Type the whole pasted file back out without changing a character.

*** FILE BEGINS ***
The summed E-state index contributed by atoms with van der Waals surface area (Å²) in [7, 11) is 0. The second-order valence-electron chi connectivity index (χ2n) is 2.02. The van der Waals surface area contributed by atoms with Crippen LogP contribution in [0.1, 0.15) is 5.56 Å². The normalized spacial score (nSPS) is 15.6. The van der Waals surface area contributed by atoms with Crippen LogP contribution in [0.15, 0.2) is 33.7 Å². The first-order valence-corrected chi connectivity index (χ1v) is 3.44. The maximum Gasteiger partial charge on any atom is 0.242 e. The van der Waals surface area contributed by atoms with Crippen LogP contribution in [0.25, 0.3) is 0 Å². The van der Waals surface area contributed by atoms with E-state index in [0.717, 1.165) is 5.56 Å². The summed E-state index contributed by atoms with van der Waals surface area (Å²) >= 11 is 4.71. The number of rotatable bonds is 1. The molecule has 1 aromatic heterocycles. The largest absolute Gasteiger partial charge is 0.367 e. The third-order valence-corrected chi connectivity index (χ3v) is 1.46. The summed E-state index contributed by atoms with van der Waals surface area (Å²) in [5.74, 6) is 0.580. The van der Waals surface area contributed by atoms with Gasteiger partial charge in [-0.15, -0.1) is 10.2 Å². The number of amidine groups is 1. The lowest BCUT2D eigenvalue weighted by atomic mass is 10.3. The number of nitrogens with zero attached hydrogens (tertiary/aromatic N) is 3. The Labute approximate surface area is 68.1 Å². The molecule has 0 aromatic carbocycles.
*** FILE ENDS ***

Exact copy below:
The summed E-state index contributed by atoms with van der Waals surface area (Å²) in [7, 11) is 0. The second-order valence-electron chi connectivity index (χ2n) is 2.02. The van der Waals surface area contributed by atoms with Crippen LogP contribution in [0.1, 0.15) is 5.56 Å². The normalized spacial score (nSPS) is 15.6. The van der Waals surface area contributed by atoms with Crippen LogP contribution in [0.15, 0.2) is 33.7 Å². The first-order valence-corrected chi connectivity index (χ1v) is 3.44. The maximum Gasteiger partial charge on any atom is 0.242 e. The van der Waals surface area contributed by atoms with Crippen LogP contribution in [0.25, 0.3) is 0 Å². The van der Waals surface area contributed by atoms with E-state index in [0.717, 1.165) is 5.56 Å². The summed E-state index contributed by atoms with van der Waals surface area (Å²) >= 11 is 4.71. The number of rotatable bonds is 1. The molecule has 1 aromatic heterocycles. The largest absolute Gasteiger partial charge is 0.367 e. The third-order valence-corrected chi connectivity index (χ3v) is 1.46. The summed E-state index contributed by atoms with van der Waals surface area (Å²) in [5.74, 6) is 0.580. The van der Waals surface area contributed by atoms with Gasteiger partial charge in [-0.15, -0.1) is 10.2 Å². The number of amidine groups is 1. The lowest BCUT2D eigenvalue weighted by atomic mass is 10.3. The number of nitrogens with zero attached hydrogens (tertiary/aromatic N) is 3. The Labute approximate surface area is 68.1 Å². The molecule has 0 aromatic carbocycles.